What Is a Parent to Do?
The goal shared by both physicians and parents alike in treating childhood asthma and allergies should be to minimize the side effects of medications while maximizing the chance of our children to lead normal daily lives. Clearly identifying allergens that your children are sensitive to through allergy skin testing or using a specific blood test (called a RAST test), can be extremely helpful to you in implementing the following avoidance and control measures.
Avoidance and Control Measures for Children with Allergies
- Removing carpet, encasing bedding with breathable covers, hot laundering of linens, and keeping windows closed at night and in the early morning hours can minimize your children's allergic burden and exposure. Also decreasing the prevalence of dust mites in the bedrooms of your children who are allergic to dust mites and are asthmatic can have a major improvement in their lung function and result in a reduced need for concomitant medications to treat their flare-ups.
- Avoidance of allergy triggers, which may include such irritants and odors as perfume, tobacco smoke, and colognes, will also help your allergic children. Unfortunately, since viruses, particularly rhinoviruses (the cause of the common cold), are the most common stimulant of childhood asthma, and there are as yet no specific practical means available to deal with inactivating this virus or decreasing its penetration in the upper respiratory tract, we are powerless to prevent virus exposure. However, vaccination with flu vaccine and appropriate new agents, as they are released and shown to be safe for children, will be very worthwhile.
- Weather changes can be extremely provocative of asthmatic symptoms as are other seasonal factors, such as presence of pollen. Unfortunately, they are difficult to avoid.
- Scheduling outdoor playtime or exercise at non-peak pollen periods, such as afternoons or early evening, can be effective.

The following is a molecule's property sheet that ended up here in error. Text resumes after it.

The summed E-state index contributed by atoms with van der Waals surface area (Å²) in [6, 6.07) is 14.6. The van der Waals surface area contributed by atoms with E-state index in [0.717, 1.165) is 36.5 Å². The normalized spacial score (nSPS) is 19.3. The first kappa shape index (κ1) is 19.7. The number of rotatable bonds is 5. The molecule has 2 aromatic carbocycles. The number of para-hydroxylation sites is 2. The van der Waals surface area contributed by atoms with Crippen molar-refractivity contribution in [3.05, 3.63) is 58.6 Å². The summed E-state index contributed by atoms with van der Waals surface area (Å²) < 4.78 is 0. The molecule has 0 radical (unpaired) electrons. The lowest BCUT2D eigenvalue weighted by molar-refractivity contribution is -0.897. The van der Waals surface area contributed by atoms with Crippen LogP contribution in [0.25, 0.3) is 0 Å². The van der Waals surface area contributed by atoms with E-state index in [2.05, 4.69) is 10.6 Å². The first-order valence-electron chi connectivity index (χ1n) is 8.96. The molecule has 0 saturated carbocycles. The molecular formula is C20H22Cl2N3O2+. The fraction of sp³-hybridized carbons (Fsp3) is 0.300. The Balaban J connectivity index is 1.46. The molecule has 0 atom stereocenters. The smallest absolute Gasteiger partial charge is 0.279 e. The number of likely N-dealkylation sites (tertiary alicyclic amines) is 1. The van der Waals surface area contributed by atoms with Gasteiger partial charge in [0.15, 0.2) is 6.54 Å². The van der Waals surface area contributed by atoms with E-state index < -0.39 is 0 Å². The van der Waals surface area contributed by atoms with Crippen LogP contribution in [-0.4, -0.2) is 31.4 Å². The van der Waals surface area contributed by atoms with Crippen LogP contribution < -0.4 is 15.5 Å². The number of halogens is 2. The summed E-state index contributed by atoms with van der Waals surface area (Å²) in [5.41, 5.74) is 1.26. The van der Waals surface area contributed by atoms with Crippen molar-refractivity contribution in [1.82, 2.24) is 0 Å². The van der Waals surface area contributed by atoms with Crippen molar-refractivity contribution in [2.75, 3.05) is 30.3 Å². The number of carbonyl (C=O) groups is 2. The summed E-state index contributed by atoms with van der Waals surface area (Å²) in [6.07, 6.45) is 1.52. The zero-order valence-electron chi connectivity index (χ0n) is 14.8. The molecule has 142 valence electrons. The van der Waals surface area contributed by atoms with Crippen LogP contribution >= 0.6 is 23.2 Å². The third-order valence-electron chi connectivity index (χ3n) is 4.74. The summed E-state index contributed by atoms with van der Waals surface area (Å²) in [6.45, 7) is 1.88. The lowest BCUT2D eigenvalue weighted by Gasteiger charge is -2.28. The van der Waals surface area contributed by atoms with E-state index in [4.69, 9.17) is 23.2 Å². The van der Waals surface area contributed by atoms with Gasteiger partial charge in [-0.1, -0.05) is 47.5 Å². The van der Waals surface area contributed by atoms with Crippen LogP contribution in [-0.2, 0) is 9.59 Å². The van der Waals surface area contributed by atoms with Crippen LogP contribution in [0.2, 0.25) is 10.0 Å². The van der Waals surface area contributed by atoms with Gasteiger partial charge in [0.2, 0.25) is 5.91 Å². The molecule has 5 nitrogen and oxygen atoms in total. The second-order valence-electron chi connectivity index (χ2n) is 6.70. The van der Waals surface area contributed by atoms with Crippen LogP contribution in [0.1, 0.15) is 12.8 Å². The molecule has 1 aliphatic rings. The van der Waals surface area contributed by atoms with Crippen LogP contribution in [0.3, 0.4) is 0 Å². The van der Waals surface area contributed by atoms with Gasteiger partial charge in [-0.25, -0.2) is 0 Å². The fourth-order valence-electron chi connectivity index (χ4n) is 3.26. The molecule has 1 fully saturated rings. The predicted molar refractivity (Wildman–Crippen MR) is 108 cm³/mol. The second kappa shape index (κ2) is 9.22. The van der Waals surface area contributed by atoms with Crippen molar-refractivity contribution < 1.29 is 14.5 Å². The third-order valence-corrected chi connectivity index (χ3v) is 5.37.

- Having your child wear a mask when helping with gardening, vacuuming, or dusting can be very helpful.
In addition, the recent availability of newer therapeutic agents for use in children has been extremely useful in managing rhinitis as well as asthma:
- Non-sedating antihistamines available in liquid form and rapidly dissolving tablet form can be very beneficial.
- Sodium cromolyn, which is an over the counter product, used as a nasal spray to prevent nasal allergy symptoms has also been shown to be effective.
- Inhaled nasal corticosteroids have been also shown to be quite effective in ameliorating allergic inflammation.
- A leukotriene antagonist, a new class of drugs, has been approved for the treatment of childhood asthma and is available in a chewable form. Such agents can decrease asthma symptoms and also improve the quality of life.
In summary, allergies are partly due to genetic tendencies of a child born to parents or relatives with allergies to react to normally harmless substances in the environment (allergens). Common allergens include pollen grains, dust mites, house dust, airborne mold particles and animal dander. Long-term complications of allergy in children include sinus problems (sinusitis) and recurrent ear problems such as serious and chronic fluid in the middle ear (otitis media). Those conditions may require antibiotics as well as, in the care of ears, the placement of ear tubes for ventilation.
It is my opinion that the biggest challenge we face together as physicians and parents is the lack of participation of the allergy specialist in the care of our allergic and asthmatic children. Primary care providers, such as family physicians and pediatricians, need to be encouraged involve the allergist more frequently in the care of their patients and to trust the allergist as an equal partner in the delivery of appropriate health care. Meeting this challenge will be extremely important to both the patient and the parent.